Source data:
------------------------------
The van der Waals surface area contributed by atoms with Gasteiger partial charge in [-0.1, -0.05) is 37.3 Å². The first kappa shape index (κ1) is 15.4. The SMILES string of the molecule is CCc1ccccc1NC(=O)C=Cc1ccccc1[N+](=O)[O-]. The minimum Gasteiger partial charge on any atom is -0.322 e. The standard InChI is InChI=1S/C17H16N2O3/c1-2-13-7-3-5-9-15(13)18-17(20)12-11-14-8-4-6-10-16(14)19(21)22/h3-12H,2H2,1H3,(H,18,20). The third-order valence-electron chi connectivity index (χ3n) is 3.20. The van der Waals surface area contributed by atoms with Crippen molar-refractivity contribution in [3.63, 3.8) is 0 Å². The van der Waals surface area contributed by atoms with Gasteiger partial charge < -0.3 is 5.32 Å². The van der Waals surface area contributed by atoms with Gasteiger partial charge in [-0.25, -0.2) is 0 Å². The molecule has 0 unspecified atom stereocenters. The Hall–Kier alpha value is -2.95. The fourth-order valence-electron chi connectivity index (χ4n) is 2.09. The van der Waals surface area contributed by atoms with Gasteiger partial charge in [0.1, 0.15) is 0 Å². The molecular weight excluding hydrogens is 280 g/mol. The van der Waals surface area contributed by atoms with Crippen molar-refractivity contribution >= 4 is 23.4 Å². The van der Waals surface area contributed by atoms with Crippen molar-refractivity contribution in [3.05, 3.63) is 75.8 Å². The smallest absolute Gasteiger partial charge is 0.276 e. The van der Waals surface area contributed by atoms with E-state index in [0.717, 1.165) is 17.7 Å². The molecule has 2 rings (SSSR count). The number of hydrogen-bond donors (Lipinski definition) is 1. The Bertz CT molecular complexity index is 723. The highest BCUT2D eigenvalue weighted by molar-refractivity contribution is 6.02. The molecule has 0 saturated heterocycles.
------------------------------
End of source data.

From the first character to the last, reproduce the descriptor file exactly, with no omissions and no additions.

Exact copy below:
The van der Waals surface area contributed by atoms with Gasteiger partial charge in [-0.1, -0.05) is 37.3 Å². The first kappa shape index (κ1) is 15.4. The SMILES string of the molecule is CCc1ccccc1NC(=O)C=Cc1ccccc1[N+](=O)[O-]. The minimum Gasteiger partial charge on any atom is -0.322 e. The standard InChI is InChI=1S/C17H16N2O3/c1-2-13-7-3-5-9-15(13)18-17(20)12-11-14-8-4-6-10-16(14)19(21)22/h3-12H,2H2,1H3,(H,18,20). The third-order valence-electron chi connectivity index (χ3n) is 3.20. The van der Waals surface area contributed by atoms with Crippen molar-refractivity contribution in [3.63, 3.8) is 0 Å². The van der Waals surface area contributed by atoms with Gasteiger partial charge < -0.3 is 5.32 Å². The van der Waals surface area contributed by atoms with Gasteiger partial charge in [-0.25, -0.2) is 0 Å². The molecule has 0 unspecified atom stereocenters. The Hall–Kier alpha value is -2.95. The fourth-order valence-electron chi connectivity index (χ4n) is 2.09. The van der Waals surface area contributed by atoms with Gasteiger partial charge in [0.1, 0.15) is 0 Å². The molecular weight excluding hydrogens is 280 g/mol. The van der Waals surface area contributed by atoms with Crippen molar-refractivity contribution >= 4 is 23.4 Å². The van der Waals surface area contributed by atoms with Crippen molar-refractivity contribution in [3.05, 3.63) is 75.8 Å². The smallest absolute Gasteiger partial charge is 0.276 e. The van der Waals surface area contributed by atoms with E-state index in [0.717, 1.165) is 17.7 Å². The molecule has 2 rings (SSSR count). The number of hydrogen-bond donors (Lipinski definition) is 1. The Bertz CT molecular complexity index is 723. The highest BCUT2D eigenvalue weighted by molar-refractivity contribution is 6.02. The molecule has 0 saturated heterocycles.